ANN ARBOR—The genomics company Genomenon Inc. has announced a partnership with Alexion, a rare disease subsidiary of pharma giant AstraZeneca, that will make critical information needed for the diagnosis and treatment for a set of rare diseases more readily accessible.
The goal of this collaboration is to empower genetic testing labs with the data they need to diagnose patients suffering from rare diseases.
Rare diseases can be devastating to live with, and the process of diagnosing a rare disease can be complex and time-consuming. The average path to a diagnosis lasts seven years, due to the lack of information on these conditions, which can result in missed intervention opportunities. And once a diagnosis is made, the lack of information on available therapies can add considerable weight to this burden. All too often, patients and their caregivers have very limited options.
The collaboration with Alexion was born out of Genomenon’s mission to ensure that no rare disease patient goes undiagnosed and untreated. Working with Alexion, Genomenon is using its AI-driven genomic technology to produce a complete “Genomic Landscape” for an initial group of rare diseases, including: Wilson disease; Complement-Mediated Thrombotic Microangiopathy (CM-TMA); Lysosomal Acid Lipase Deficiency (LAL-D); and Hypophosphatasia (HPP). The expertly curated genetic datasets for these rare conditions, along with information on available therapies or clinical trials, will then be made available to doctors, researchers, and clinicians through Genomenon’s Mastermind Genomic Search Engine.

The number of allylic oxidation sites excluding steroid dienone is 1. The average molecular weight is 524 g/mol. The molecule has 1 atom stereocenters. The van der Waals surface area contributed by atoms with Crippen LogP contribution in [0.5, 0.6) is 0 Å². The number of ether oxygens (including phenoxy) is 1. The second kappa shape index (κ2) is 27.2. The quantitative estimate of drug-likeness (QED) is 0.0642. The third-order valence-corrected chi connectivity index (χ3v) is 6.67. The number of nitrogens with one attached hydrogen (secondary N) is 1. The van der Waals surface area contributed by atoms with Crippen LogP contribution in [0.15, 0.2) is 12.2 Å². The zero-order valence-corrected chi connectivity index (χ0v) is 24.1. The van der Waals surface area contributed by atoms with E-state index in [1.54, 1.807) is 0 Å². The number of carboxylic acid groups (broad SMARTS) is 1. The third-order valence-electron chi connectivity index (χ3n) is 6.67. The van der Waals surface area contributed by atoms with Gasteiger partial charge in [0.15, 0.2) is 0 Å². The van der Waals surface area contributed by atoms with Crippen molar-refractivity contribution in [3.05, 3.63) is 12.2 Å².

Genomenon CEO Mike Klein called Alexion “an organization that has distinguished itself through its focus on rare diseases. Together, we believe our efforts will ultimately improve the quality of life for people affected by these diseases.”
Added Thomas Defay, deputy head of diagnostics at Alexion: “People living with rare diseases often face years of misdiagnosis, underscoring the need for robust and readily available diagnostic tools. We are encouraged by our collaboration with Genomenon and the potential to advance our collective efforts to enable earlier diagnosis and treatment for people living with rare diseases.”
Mastermind is used by more than 1,000 genetic testing laboratories and medical centers around the globe, connecting patient DNA to relevant scientific research in order to make diagnosis and treatment decisions. The data produced by this collaboration will provide a deeper level of information, including whether certain genetic variations are known to be pathogenic for the disease. Most notably, potential treatment options and open drug trials can be easily exported
into a clinical report for the treating physician and patient to review.
More at www.genomenon.com.